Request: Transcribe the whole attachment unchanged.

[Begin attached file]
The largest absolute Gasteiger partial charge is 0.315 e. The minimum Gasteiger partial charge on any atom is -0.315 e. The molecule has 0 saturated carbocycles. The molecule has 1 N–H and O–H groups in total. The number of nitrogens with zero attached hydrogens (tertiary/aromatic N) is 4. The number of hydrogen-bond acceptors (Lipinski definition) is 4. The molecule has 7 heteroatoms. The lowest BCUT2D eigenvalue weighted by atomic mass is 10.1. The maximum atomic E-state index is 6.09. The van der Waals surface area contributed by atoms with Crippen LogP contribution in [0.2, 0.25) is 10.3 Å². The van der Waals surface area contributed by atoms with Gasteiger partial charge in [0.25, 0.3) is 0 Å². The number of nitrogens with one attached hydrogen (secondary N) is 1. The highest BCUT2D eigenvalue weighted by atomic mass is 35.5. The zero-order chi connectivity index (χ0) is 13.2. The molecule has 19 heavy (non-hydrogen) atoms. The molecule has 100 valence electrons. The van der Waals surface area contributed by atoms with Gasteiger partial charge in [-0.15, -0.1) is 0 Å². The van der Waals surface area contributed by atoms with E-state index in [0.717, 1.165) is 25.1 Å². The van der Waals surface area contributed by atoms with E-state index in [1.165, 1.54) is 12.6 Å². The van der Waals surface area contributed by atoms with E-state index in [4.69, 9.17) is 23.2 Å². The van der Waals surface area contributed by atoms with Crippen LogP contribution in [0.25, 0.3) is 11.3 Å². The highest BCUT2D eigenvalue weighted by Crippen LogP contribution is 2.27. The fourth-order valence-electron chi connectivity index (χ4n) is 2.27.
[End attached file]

The largest absolute Gasteiger partial charge is 0.315 e. The minimum Gasteiger partial charge on any atom is -0.315 e. The molecule has 0 saturated carbocycles. The molecule has 1 N–H and O–H groups in total. The number of nitrogens with zero attached hydrogens (tertiary/aromatic N) is 4. The number of hydrogen-bond acceptors (Lipinski definition) is 4. The molecule has 7 heteroatoms. The lowest BCUT2D eigenvalue weighted by atomic mass is 10.1. The maximum atomic E-state index is 6.09. The van der Waals surface area contributed by atoms with Crippen LogP contribution in [0.2, 0.25) is 10.3 Å². The van der Waals surface area contributed by atoms with Gasteiger partial charge in [0.25, 0.3) is 0 Å². The number of nitrogens with one attached hydrogen (secondary N) is 1. The highest BCUT2D eigenvalue weighted by atomic mass is 35.5. The zero-order chi connectivity index (χ0) is 13.2. The molecule has 19 heavy (non-hydrogen) atoms. The molecule has 100 valence electrons. The van der Waals surface area contributed by atoms with Gasteiger partial charge in [-0.15, -0.1) is 0 Å². The van der Waals surface area contributed by atoms with E-state index in [0.717, 1.165) is 25.1 Å². The van der Waals surface area contributed by atoms with E-state index in [1.165, 1.54) is 12.6 Å². The van der Waals surface area contributed by atoms with E-state index in [4.69, 9.17) is 23.2 Å². The van der Waals surface area contributed by atoms with Crippen LogP contribution in [0.25, 0.3) is 11.3 Å². The highest BCUT2D eigenvalue weighted by Crippen LogP contribution is 2.27. The fourth-order valence-electron chi connectivity index (χ4n) is 2.27.